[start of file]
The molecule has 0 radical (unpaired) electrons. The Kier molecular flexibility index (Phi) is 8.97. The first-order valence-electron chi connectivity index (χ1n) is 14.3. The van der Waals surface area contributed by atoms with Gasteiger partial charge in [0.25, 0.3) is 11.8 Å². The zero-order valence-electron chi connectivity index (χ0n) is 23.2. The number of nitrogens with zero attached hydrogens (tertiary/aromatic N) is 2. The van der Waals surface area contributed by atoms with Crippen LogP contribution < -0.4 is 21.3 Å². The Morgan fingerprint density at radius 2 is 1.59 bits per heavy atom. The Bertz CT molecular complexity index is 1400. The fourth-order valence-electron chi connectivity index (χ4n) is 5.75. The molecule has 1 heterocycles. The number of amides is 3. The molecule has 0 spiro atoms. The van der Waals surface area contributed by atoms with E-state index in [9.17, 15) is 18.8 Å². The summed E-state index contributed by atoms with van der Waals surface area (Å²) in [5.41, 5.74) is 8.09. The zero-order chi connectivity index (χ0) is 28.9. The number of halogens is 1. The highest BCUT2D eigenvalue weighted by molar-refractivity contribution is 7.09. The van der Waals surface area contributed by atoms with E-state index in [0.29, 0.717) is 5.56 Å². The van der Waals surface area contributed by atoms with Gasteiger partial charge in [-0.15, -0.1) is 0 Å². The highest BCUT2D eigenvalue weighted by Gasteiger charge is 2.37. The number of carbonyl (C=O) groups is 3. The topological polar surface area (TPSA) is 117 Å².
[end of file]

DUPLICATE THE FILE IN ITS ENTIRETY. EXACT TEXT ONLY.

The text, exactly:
The molecule has 0 radical (unpaired) electrons. The Kier molecular flexibility index (Phi) is 8.97. The first-order valence-electron chi connectivity index (χ1n) is 14.3. The van der Waals surface area contributed by atoms with Gasteiger partial charge in [0.25, 0.3) is 11.8 Å². The zero-order valence-electron chi connectivity index (χ0n) is 23.2. The number of nitrogens with zero attached hydrogens (tertiary/aromatic N) is 2. The van der Waals surface area contributed by atoms with Crippen LogP contribution < -0.4 is 21.3 Å². The Morgan fingerprint density at radius 2 is 1.59 bits per heavy atom. The Bertz CT molecular complexity index is 1400. The fourth-order valence-electron chi connectivity index (χ4n) is 5.75. The molecule has 1 heterocycles. The number of amides is 3. The molecule has 0 spiro atoms. The van der Waals surface area contributed by atoms with E-state index in [9.17, 15) is 18.8 Å². The summed E-state index contributed by atoms with van der Waals surface area (Å²) in [5.41, 5.74) is 8.09. The zero-order chi connectivity index (χ0) is 28.9. The number of halogens is 1. The highest BCUT2D eigenvalue weighted by molar-refractivity contribution is 7.09. The van der Waals surface area contributed by atoms with E-state index in [0.29, 0.717) is 5.56 Å². The van der Waals surface area contributed by atoms with Gasteiger partial charge in [-0.15, -0.1) is 0 Å². The highest BCUT2D eigenvalue weighted by Gasteiger charge is 2.37. The number of carbonyl (C=O) groups is 3. The topological polar surface area (TPSA) is 117 Å².